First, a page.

*Cession of the Netherlands by Philip II. of Spain to his daughter, Isabella-Clara-Eugenia, on condition of her marriage with the Archduke Albert. Madrid, May 6, 1598.
On May 6, 1598, Philip II., the dying king of Spain, signed two acts, a public and a private, conditionally ceding to his daughter Isabella, in anticipation of her marriage to the Archduke Albert of Austria, the old Burgundian dominions--the seventeen provinces of the Netherlands, and the counties of Burgundy and Charolais. The public act--part of which is printed below-- regulated the mode of succession to the principality; provided that in default of descendants from the "Archdukes" the territory should revert to the Spanish crown; that the principality should not be infeoffed or alienated without the consent of Spain; that a female ruler should marry the King of Spain, his son, or some one acceptable to the king, and that marriages of children of rulers should also be acceptable to the king; that future rulers must take an oath to hold to the Catholic faith; and that neither the rulers nor their subjects should trade in the East or West Indies. The private act1 stipulated that Spain should, at its discretion, keep Antwerp, Ghent, and some other strong places in the southern provinces, regulating and paying for their defense; and that the archdukes and their successors should persecute heretics and retain none but Catholics in their household or service.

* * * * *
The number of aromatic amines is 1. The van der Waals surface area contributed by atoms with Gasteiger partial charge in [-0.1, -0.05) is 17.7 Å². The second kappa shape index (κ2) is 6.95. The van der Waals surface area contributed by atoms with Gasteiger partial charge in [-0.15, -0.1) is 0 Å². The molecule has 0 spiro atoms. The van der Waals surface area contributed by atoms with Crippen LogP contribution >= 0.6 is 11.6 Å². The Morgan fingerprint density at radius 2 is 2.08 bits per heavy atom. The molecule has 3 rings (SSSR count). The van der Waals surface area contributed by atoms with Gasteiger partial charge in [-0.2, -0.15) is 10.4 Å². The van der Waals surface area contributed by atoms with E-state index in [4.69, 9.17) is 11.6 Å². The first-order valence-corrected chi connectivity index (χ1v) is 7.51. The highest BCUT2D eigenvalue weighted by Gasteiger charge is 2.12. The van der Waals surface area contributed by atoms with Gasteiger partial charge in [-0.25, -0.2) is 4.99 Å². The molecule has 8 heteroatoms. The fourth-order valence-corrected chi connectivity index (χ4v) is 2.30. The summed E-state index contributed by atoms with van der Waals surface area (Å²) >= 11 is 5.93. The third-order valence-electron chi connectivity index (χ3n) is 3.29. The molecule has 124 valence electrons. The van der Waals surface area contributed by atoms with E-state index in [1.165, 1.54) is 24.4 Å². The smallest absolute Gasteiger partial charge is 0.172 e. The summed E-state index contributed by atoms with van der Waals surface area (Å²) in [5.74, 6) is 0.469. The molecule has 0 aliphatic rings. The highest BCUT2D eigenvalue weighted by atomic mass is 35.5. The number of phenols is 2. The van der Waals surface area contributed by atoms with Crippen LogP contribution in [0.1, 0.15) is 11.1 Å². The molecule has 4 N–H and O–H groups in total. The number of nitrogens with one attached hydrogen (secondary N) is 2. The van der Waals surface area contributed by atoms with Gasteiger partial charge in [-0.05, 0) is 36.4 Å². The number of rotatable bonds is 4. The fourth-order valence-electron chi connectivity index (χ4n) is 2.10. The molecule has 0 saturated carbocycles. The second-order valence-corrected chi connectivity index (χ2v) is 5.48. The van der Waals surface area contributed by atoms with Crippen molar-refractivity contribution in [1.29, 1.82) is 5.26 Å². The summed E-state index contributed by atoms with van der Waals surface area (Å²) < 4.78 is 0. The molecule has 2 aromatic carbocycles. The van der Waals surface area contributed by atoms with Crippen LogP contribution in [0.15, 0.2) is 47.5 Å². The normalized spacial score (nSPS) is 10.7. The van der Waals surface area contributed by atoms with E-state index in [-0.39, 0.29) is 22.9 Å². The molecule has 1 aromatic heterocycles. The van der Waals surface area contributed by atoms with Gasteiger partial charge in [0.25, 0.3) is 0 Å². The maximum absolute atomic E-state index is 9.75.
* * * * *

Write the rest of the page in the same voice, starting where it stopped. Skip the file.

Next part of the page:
By thus establishing a quasi-independent government in the Netherlands, Philip II. had hoped to induce the rebellious northern provinces to reunite with the southern.2 In August, 1598, the government at Brussels wrote to the States General at the Hague, urging them to reunion.3 Toward the end of 1598, the new King of Spain, Philip III., attempted to coerce the Dutch by closing to them the very profitable trade with Spain and Portugal; and about the same time the archdukes also prohibited commerce with the rebels.4 But the Dutch would be neither persuaded nor coerced into submission. In March, 1599, they responded to the overtures of the Brussels government by pointing out the disadvantageous character of the terms of Philip's cession,____________________